Tesla updated its Land Departure functionality in the latest software update by releasing two new features: Lane Departure Avoidance and Emergency Lane Departure Avoidance. Like most of Tesla’s safety mechanisms, such as Side Collision Avoidance and Automatic Emergency Braking, both of these new features are powered by the company’s advanced driver-assistance system, Autopilot. However, the safety features work even if Autopilot isn’t activated.
Lane Departure Avoidance
The Lane Departure Avoidance feature is similar to Lane Keeping Assist (LKA) in other cars with AutoPilot in that it applies corrective steering if it notices the driver drifting from the lane without a turn signal on. This is an extension of the exitins Lane Departure Warning that vibrates the wheel if it notices the driver drifting from the lane.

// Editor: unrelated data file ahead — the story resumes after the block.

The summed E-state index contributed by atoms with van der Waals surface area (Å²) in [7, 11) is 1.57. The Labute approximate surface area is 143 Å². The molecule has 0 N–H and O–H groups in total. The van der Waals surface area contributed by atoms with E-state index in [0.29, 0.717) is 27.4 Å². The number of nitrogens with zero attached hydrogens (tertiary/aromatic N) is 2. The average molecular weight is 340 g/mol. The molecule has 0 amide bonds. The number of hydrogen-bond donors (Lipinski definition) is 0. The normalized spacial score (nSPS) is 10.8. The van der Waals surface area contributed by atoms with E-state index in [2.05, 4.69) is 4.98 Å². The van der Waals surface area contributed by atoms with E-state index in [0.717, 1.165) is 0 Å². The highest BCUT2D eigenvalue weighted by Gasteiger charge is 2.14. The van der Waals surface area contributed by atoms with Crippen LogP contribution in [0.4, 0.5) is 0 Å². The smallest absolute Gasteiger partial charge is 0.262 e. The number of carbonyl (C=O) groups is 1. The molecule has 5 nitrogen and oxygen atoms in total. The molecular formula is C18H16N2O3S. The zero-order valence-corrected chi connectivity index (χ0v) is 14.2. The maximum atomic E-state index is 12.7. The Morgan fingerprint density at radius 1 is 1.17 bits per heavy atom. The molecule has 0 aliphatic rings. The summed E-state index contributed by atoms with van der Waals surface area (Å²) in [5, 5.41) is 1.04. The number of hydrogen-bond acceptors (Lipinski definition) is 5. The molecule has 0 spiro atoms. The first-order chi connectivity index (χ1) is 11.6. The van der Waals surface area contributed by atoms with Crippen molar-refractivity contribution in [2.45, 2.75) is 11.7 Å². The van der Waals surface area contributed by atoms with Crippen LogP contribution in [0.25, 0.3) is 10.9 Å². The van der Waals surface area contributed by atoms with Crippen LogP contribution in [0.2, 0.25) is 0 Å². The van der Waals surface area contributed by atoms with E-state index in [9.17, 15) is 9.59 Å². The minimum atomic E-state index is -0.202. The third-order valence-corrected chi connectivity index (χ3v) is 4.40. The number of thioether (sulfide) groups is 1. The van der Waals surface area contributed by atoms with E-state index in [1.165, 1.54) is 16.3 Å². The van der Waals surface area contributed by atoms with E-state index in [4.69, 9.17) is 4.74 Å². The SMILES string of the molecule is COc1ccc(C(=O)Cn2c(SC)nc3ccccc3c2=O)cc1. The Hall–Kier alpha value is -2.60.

If it detects hands are not on the wheel, it will issues alerts similar to those that occur when Autopilot is engaged with Traffic Aware Cruise Control (TACC).
This feature works from 25 to 90 mph and can be turned on and off in the Autopilot settings menu.
Emergency Lane Departure Avoidance
The Emergency Lane Departure Avoidance feature is more proactive and automatically turned on at the start of each trip. It will steer a car back to the lane if it detects the driver drifting out of the lane or getting too close to the edge of the road, in addition to issuing a warning. It can be turned off through the Autopilot interface, though it turns on again after each drive.
AP 2 or Greater (Model 3 first)
All Tesla vehicles with AP2 or greater (what is AP1 vs AP2 and AP3?) built after October 2016, starting with the Model 3 and then gradually rolling out to the S and X.
Tesla plans to continually expand its driver-assistance software for years to come via over-the-air updates.